Heritage Lutheran Church is a Bible-believing, Confessional Lutheran Church that proclaims the true Word of God.

Steadfast In Prayer

“Continue steadfastly in prayer, being watchful in it with thanksgiving. At the same time, pray also for us, that God may open to us a door for the word, to declare the mystery of Christ, on account of which I am in prison— that I may make it clear, which is how I ought to speak. Walk in wisdom toward outsiders, making the best use of the time. Let your speech always be gracious, seasoned with salt, so that you may know how you ought to answer each person” – Colossians 4:2-6

Colossae was a small town near Laodicea and about 100 miles from Ephesus, the center of Christianity in that region. Colossae was a city Paul himself had never visited. He did not organize the congregation there. Instead, a convert named Epaphras was the apparent leader of the church.  Epaphras traveled to Rome to visit Paul while he was imprisoned, bringing him news of about the congregation (Philemon 1:23). Paul wrote this letter about a.d. 60-61. It is believed Paul was martyred in 65.

Colossians 4 contains the final instructions and greetings from Paul to the congregation. They are especially important words, because Paul would have no chance to visit them, or maybe even to write to them again, while he was imprisoned in Rome.

First, Paul admonishes, “Continue steadfastly in prayer, being watchful in it with thanksgiving.” It is so easy to give up on our prayers, to become discouraged, and to begin to doubt whether God is listening. We need that admonition, ”Continue steadfastly in prayer.” Yes, even in very difficult circumstances, we are to be steadfast in prayer. Paul was a prisoner in Rome, unable to travel and do his missionary work, yet that did not deter him from his regular prayer.

To be steadfast in prayer you must first develop an attitude and a pattern of prayer. Throughout the day we can offer brief little prayers connected to things happening at the moment. You thank God you survived the freeway to arrive at work. You whispered a prayer while passing an accident on the side of the road. You thanked God that you still have a job when you walk through the door. You pray for God’s protection while out in a dangerous world.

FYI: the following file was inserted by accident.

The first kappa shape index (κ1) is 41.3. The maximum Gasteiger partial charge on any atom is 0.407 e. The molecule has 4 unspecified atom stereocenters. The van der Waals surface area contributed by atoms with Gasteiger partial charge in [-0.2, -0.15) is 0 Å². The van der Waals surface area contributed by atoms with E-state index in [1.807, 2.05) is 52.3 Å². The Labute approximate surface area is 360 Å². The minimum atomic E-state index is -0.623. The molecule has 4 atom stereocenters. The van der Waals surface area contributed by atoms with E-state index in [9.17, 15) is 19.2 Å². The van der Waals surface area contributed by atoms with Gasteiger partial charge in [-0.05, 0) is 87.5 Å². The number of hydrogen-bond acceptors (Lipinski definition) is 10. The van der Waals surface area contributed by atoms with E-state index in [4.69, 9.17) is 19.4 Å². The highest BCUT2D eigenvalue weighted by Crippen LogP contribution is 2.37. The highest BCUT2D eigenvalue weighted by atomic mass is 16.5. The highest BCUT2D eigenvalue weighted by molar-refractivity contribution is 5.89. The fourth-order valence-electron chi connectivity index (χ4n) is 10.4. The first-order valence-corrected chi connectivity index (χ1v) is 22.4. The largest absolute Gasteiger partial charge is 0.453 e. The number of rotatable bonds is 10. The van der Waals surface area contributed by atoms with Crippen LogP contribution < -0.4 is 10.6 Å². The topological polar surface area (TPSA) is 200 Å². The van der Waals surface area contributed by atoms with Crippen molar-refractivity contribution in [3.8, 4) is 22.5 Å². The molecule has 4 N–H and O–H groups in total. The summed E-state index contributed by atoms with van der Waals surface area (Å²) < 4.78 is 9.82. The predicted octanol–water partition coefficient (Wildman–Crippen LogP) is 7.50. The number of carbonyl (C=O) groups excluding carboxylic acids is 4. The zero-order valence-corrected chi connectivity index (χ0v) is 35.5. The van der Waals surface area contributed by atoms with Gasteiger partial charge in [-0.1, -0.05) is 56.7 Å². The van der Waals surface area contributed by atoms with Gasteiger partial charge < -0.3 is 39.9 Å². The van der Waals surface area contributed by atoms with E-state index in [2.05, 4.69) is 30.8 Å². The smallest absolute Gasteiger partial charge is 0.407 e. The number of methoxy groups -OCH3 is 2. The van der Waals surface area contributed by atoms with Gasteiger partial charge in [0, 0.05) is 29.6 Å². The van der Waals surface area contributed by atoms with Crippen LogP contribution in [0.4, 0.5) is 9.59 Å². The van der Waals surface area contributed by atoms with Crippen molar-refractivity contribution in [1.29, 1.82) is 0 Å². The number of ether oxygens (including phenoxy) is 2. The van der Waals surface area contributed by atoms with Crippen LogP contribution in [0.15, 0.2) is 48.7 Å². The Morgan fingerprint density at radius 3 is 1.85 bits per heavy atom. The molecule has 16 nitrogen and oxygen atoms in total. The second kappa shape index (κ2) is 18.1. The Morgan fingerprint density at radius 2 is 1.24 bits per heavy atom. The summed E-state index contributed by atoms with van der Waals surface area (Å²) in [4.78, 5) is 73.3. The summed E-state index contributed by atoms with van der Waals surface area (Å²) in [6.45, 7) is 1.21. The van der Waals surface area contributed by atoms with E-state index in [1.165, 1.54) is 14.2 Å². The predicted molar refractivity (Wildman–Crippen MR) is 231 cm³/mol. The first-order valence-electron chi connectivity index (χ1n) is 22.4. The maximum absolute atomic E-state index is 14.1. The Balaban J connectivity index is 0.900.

But you should also develop a schedule for thoughtful, longer prayers pertaining to your own and other’s needs.  Luther’s morning and evening prayers are an example.  The orders of Matins (morning prayer) and Vespers (evening prayer) were arranged with home use especially in mind.

Paul writes that in your prayers you ought to be “watchful in it with thanksgiving.”  Be watchful. Let no senseless, weak habits creep into your prayers. Don’t let the dramatic styles and wordings and phrases of the sectarian churches ruin your prayers.  They are like the Pharisees of old, praying that they may be heard and seen by others.  Do not let set prayers become matters of convenient thoughtlessness.  In short, watch yourself in your prayers.

“With thanksgiving.”  Never close your prayers without ample thanksgiving to God. Again, Paul writes those words while he is imprisoned. Even in prison, Paul could find good reason to thank God.

“At the same time, pray for us, that God may open to us a door for the Word, to declare the mystery of Christ.”  Even imprisoned, Paul remained an evangelical optimist.  He had a mind to use his imprisonment, if possible, for the preaching of the Gospel.  He needed God to open a door for the Word, that is, an opportunity to share the Gospel with those he met while imprisoned.

That prayer should be ours always. “God, open a door for me today.”  God doesn’t expect you to go out and grab people by the arm and start pounding them with the “gospel.”  Rather, God will open the perfect opportunity for you to share with someone. But you need to pray for, and watch for, those open doors. Be careful what you pray for!  God may open so many doors that you will be surprised.

Paul also wanted prayers for God’s help “that I may make it clear, which is how I ought to speak.”  Paul’s epistles are models of great literary form.  They can also be lofty and hard to understand. (“…as he does in all his letters when he speaks in them of these matters. There are some things in them that are hard to understand.” -2 Peter 3:16.)  We also want to learn to speak about Christ in terms that are clear and easily understood.  John 3:16 comes to mind.

Paul caps it all off by writing, “Walk in wisdom toward outsiders, making the best use of the time.  Let your speech always be gracious, seasoned with salt, so that you may know how you ought to answer each person.”   How careful we want to be with those outside the church. Foolish and fleshly nominal Christians give the world plenty of reasons to dislike the church. Paul calls for wisdom toward outsiders, making the best use of your time. Paul calls for gracious speech with outsiders. How easy it is in our fallen nature to speak of outsiders in derogative terms.  Let your words be “seasoned with salt.”  That is, words that have been well thought out, rehearsed, delivered as if Christ were standing with his arm around the person you are speaking to.  “So that you may know how you ought to answer each person.”  I often hear from people that in the realm of witnessing they don’t know what to say. I have probably answered with things like “study your Bible” or “study your catechism more.” But better than that, pray. Pray that God will give you gracious and well-seasoned words. Pray that God will open the doors, that he will give you the clear opportunities to speak with someone about  Christ.

God, grant us grace to be steadfast in prayer, according to the Apostle’s careful instruction. Help us to remember prayers of thanksgiving and help us to pray for gracious and wise words for every open door you give us.  Amen.

-Pastor Anderson